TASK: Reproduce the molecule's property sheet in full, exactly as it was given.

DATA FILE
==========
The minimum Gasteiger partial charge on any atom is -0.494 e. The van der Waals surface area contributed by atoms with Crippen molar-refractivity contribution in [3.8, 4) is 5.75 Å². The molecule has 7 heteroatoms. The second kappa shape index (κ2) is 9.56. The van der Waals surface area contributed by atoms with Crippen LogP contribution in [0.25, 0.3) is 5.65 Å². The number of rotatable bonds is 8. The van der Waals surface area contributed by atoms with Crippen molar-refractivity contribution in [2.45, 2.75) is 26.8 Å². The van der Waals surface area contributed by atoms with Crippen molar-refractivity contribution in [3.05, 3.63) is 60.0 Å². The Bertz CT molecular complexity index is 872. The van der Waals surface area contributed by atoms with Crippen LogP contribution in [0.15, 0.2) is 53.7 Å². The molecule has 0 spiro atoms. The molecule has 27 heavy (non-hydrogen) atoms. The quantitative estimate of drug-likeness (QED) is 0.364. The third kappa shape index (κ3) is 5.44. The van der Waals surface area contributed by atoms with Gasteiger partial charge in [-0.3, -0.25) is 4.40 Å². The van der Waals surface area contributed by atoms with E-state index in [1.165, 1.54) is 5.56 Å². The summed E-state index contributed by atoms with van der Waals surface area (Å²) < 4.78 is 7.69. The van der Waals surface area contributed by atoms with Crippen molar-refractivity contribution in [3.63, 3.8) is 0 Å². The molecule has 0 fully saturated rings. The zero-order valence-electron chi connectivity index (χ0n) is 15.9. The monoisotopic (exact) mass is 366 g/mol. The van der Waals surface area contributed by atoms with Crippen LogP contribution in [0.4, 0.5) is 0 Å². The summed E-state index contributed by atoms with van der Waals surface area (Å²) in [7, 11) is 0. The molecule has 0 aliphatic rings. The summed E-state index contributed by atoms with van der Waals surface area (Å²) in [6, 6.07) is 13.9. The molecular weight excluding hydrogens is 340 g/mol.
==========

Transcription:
The minimum Gasteiger partial charge on any atom is -0.494 e. The van der Waals surface area contributed by atoms with Crippen molar-refractivity contribution in [3.8, 4) is 5.75 Å². The molecule has 7 heteroatoms. The second kappa shape index (κ2) is 9.56. The van der Waals surface area contributed by atoms with Crippen LogP contribution in [0.25, 0.3) is 5.65 Å². The number of rotatable bonds is 8. The van der Waals surface area contributed by atoms with Crippen molar-refractivity contribution in [2.45, 2.75) is 26.8 Å². The van der Waals surface area contributed by atoms with Crippen molar-refractivity contribution in [3.05, 3.63) is 60.0 Å². The Bertz CT molecular complexity index is 872. The van der Waals surface area contributed by atoms with Crippen LogP contribution in [0.15, 0.2) is 53.7 Å². The molecule has 0 spiro atoms. The molecule has 27 heavy (non-hydrogen) atoms. The quantitative estimate of drug-likeness (QED) is 0.364. The third kappa shape index (κ3) is 5.44. The van der Waals surface area contributed by atoms with Gasteiger partial charge in [-0.3, -0.25) is 4.40 Å². The van der Waals surface area contributed by atoms with E-state index in [1.165, 1.54) is 5.56 Å². The summed E-state index contributed by atoms with van der Waals surface area (Å²) < 4.78 is 7.69. The van der Waals surface area contributed by atoms with Crippen molar-refractivity contribution in [3.63, 3.8) is 0 Å². The molecule has 0 fully saturated rings. The zero-order valence-electron chi connectivity index (χ0n) is 15.9. The monoisotopic (exact) mass is 366 g/mol. The van der Waals surface area contributed by atoms with Crippen LogP contribution in [0.4, 0.5) is 0 Å². The summed E-state index contributed by atoms with van der Waals surface area (Å²) in [7, 11) is 0. The molecule has 0 aliphatic rings. The summed E-state index contributed by atoms with van der Waals surface area (Å²) in [6, 6.07) is 13.9. The molecular weight excluding hydrogens is 340 g/mol.